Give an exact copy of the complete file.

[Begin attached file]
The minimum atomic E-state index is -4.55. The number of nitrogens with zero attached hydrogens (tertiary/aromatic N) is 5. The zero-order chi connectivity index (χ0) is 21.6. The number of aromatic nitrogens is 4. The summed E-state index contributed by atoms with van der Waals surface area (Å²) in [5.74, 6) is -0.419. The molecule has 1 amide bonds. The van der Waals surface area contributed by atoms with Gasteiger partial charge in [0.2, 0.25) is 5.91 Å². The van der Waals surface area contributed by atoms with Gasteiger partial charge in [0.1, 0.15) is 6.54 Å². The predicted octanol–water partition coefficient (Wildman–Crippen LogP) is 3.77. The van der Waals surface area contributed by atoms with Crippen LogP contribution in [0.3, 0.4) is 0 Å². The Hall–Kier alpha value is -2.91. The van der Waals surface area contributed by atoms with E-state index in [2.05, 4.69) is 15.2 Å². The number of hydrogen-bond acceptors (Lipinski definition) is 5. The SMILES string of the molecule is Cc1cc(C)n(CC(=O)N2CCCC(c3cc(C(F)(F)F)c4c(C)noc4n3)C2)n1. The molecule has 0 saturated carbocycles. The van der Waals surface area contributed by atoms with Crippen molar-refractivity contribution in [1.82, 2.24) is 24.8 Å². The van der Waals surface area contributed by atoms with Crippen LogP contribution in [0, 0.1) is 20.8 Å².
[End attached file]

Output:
The minimum atomic E-state index is -4.55. The number of nitrogens with zero attached hydrogens (tertiary/aromatic N) is 5. The zero-order chi connectivity index (χ0) is 21.6. The number of aromatic nitrogens is 4. The summed E-state index contributed by atoms with van der Waals surface area (Å²) in [5.74, 6) is -0.419. The molecule has 1 amide bonds. The van der Waals surface area contributed by atoms with Gasteiger partial charge in [0.2, 0.25) is 5.91 Å². The van der Waals surface area contributed by atoms with Gasteiger partial charge in [0.1, 0.15) is 6.54 Å². The predicted octanol–water partition coefficient (Wildman–Crippen LogP) is 3.77. The van der Waals surface area contributed by atoms with Crippen LogP contribution in [0.3, 0.4) is 0 Å². The Hall–Kier alpha value is -2.91. The van der Waals surface area contributed by atoms with E-state index in [2.05, 4.69) is 15.2 Å². The number of hydrogen-bond acceptors (Lipinski definition) is 5. The SMILES string of the molecule is Cc1cc(C)n(CC(=O)N2CCCC(c3cc(C(F)(F)F)c4c(C)noc4n3)C2)n1. The molecule has 0 saturated carbocycles. The van der Waals surface area contributed by atoms with Crippen molar-refractivity contribution in [1.82, 2.24) is 24.8 Å². The van der Waals surface area contributed by atoms with Crippen LogP contribution in [0, 0.1) is 20.8 Å².